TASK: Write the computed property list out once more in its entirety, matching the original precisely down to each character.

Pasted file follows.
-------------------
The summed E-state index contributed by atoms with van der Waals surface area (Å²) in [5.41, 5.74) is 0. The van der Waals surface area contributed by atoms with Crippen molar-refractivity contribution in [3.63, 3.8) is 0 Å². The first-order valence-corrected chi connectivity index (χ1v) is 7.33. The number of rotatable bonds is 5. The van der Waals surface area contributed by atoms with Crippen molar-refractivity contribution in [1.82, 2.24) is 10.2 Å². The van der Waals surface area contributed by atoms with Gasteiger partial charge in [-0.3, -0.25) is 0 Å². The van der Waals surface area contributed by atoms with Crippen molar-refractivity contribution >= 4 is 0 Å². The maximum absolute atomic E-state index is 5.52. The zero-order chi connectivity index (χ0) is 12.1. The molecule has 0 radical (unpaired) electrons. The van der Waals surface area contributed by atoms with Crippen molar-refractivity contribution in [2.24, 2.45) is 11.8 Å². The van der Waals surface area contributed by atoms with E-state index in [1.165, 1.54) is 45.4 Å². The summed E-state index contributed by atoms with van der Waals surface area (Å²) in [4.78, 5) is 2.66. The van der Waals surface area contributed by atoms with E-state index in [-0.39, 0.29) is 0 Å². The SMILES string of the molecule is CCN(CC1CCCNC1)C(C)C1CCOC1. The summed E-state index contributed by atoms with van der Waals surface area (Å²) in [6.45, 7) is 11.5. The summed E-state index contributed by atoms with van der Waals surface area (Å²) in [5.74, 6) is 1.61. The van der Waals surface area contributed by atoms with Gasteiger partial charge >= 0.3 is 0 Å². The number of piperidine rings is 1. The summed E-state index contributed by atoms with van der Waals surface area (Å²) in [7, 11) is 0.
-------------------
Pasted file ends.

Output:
The summed E-state index contributed by atoms with van der Waals surface area (Å²) in [5.41, 5.74) is 0. The van der Waals surface area contributed by atoms with Crippen molar-refractivity contribution in [3.63, 3.8) is 0 Å². The first-order valence-corrected chi connectivity index (χ1v) is 7.33. The number of rotatable bonds is 5. The van der Waals surface area contributed by atoms with Crippen molar-refractivity contribution in [1.82, 2.24) is 10.2 Å². The van der Waals surface area contributed by atoms with Gasteiger partial charge in [-0.3, -0.25) is 0 Å². The van der Waals surface area contributed by atoms with Crippen molar-refractivity contribution >= 4 is 0 Å². The maximum absolute atomic E-state index is 5.52. The zero-order chi connectivity index (χ0) is 12.1. The molecule has 0 radical (unpaired) electrons. The van der Waals surface area contributed by atoms with Crippen molar-refractivity contribution in [2.24, 2.45) is 11.8 Å². The van der Waals surface area contributed by atoms with E-state index in [1.165, 1.54) is 45.4 Å². The summed E-state index contributed by atoms with van der Waals surface area (Å²) in [4.78, 5) is 2.66. The van der Waals surface area contributed by atoms with E-state index in [-0.39, 0.29) is 0 Å². The SMILES string of the molecule is CCN(CC1CCCNC1)C(C)C1CCOC1. The summed E-state index contributed by atoms with van der Waals surface area (Å²) in [6.45, 7) is 11.5. The summed E-state index contributed by atoms with van der Waals surface area (Å²) in [5.74, 6) is 1.61. The van der Waals surface area contributed by atoms with Gasteiger partial charge >= 0.3 is 0 Å². The number of piperidine rings is 1. The summed E-state index contributed by atoms with van der Waals surface area (Å²) in [7, 11) is 0.